He actually did "okay" through the night Sunday night but I had already decided that he wasn't going to school like we planned on Monday. His nurse showed up on Monday and I planned to run errands and take care of a few things. She was going to take him out on a walk. We both thought that if we could get him up and moving, things might improve.  But he struggled more so that got scrapped. He bounced back and forth from 10 to 15 liters of oxygen just to maintain, sometimes needing to be bagged. More Tylenol and Motrin. Put two pulse/ox probes on so we could monitor his pulmonary hypertension, which was actually pretty okay. 

His tummy got big and at 11:30 when H pulled back to make sure he didn't have a bunch of air, we got vitamins and senna that had been given at 7 am, so nothing was moving. We stopped feeds and got ready to go. Right up until we left, I wondered if an ambulance would be better.  Frankly, as we headed out, his pulse/ox wasn't reading great and I considered turning at the fire station, but ultimately we just came up with H bagging him all the way.

We got here and he was a mess, putting it mildly. I know the nurse at triage was following protocol when she asked us to check in with registration, but there really wasn't time. I asked if we could just do that in the back because he was in trouble. In her defense, I have showed up here with him on a bag and otherwise stable. But not this time.

I pointed out (and used the word "mess") that he was being bagged on six liters of oxygen and struggling to maintain sats when he was usually on 2-4 liters on a vent and we were in trouble. She immediately brought us back to a large room while calling for an "urgent response, code red patient".  The room was full and busy. Code status was verified (he's still a full code and there was the real chance that he would code). A hospital vent was brought in and he was put on it while two teams put in two IV's, labs were drawn, x-rays ordered, antibiotics and fluids started (all the sepsis protocols) and he mostly just took it. There were some tears, but no fighting. He required 100% oxygen to just approach his goal of 77%.  We had NO wiggle room.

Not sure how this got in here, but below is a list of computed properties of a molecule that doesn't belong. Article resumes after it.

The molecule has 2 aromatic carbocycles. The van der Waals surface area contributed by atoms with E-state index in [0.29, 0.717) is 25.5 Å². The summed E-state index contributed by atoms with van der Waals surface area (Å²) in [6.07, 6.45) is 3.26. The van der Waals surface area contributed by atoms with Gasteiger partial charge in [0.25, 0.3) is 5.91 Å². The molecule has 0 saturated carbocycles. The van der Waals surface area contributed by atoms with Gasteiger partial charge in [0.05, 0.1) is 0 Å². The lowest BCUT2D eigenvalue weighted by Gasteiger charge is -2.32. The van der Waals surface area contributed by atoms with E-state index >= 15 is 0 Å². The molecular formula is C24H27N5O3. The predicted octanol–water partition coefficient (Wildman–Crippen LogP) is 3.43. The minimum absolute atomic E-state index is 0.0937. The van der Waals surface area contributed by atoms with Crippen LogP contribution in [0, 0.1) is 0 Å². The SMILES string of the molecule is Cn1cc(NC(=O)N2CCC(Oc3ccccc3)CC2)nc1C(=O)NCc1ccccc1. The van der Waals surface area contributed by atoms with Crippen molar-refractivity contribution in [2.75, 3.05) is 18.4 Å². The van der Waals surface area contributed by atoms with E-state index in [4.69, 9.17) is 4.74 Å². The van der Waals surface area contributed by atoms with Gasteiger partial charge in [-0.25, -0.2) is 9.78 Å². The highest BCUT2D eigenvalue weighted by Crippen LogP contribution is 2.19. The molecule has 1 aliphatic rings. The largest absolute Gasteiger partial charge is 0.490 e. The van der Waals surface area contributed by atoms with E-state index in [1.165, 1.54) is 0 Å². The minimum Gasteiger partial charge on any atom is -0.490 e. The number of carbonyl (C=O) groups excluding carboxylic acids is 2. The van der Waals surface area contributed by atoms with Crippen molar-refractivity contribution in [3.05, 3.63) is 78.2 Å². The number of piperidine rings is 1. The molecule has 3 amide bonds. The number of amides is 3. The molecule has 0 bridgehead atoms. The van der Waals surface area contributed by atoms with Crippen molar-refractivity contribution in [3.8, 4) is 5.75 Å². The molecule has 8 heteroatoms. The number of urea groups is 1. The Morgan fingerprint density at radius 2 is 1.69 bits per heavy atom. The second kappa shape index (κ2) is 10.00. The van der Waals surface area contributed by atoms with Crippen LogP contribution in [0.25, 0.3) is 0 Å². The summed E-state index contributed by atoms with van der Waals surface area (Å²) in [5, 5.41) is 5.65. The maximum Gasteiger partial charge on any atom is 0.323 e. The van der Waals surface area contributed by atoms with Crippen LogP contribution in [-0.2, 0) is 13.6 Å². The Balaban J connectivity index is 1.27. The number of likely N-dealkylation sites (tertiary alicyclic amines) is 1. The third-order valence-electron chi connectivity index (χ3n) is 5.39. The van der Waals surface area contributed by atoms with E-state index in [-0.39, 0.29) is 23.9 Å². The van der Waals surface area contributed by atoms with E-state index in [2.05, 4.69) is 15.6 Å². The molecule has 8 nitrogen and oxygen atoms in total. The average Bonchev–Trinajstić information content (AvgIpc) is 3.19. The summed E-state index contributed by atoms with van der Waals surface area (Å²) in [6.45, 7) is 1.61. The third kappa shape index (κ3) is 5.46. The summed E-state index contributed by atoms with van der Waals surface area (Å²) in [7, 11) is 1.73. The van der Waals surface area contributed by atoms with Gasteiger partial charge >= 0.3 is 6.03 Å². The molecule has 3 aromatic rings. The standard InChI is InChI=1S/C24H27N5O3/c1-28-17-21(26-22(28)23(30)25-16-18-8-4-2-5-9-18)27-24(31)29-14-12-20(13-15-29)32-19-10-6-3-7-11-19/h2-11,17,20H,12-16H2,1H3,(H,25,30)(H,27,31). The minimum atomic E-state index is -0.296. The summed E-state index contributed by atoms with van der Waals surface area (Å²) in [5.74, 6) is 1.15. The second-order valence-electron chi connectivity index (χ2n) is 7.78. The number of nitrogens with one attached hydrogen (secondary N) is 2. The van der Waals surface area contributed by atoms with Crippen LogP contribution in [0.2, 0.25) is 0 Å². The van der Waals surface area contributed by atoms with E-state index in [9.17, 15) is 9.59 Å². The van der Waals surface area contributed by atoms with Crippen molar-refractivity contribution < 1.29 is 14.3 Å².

Preliminary results really didn't point to anything in particular, and he was transferred to the PICU.  Up here he became almost completely non-responsive. He struggled again with his sats and required more bagging with the ICU bag, but this time he started coughing up some nasty stuff and then was more stable. CT scan of the brain was ordered to make sure he didn't have anything going on in there that would need intervention. It was negative, thank goodness. An 24-48 hour EEG was started to make sure he wasn't having subclinical seizures.  He actually was a little interactive as they put the leads on, not a lot but better than before.  And we were able to wean his oxygen a bit.  

He actually slept okay overnight.

This morning has brought a much different child. He has decided that the EEG is not necessary and started removing it. The doctor thought it was funny, agreed with him, and sent orders to remove it. Physical therapy and occupational therapy have been in for an assessment and he smiled and played with them. He held hands with the respiratory therapist. We've pulled more "junk" from his lungs (even though the x-ray looked pretty much just like it always does). 

And his trach aspirate (stuff we suctioned out on admission to check for infection) is growing a large amount of white blood cells.  Tracheitis for the win.  They're also checking again that nasty right ear, because yes, it is still nasty.  You know, MRSA took up residence in there quite a while ago and doesn't seem to be paying attention to any of the eviction notices.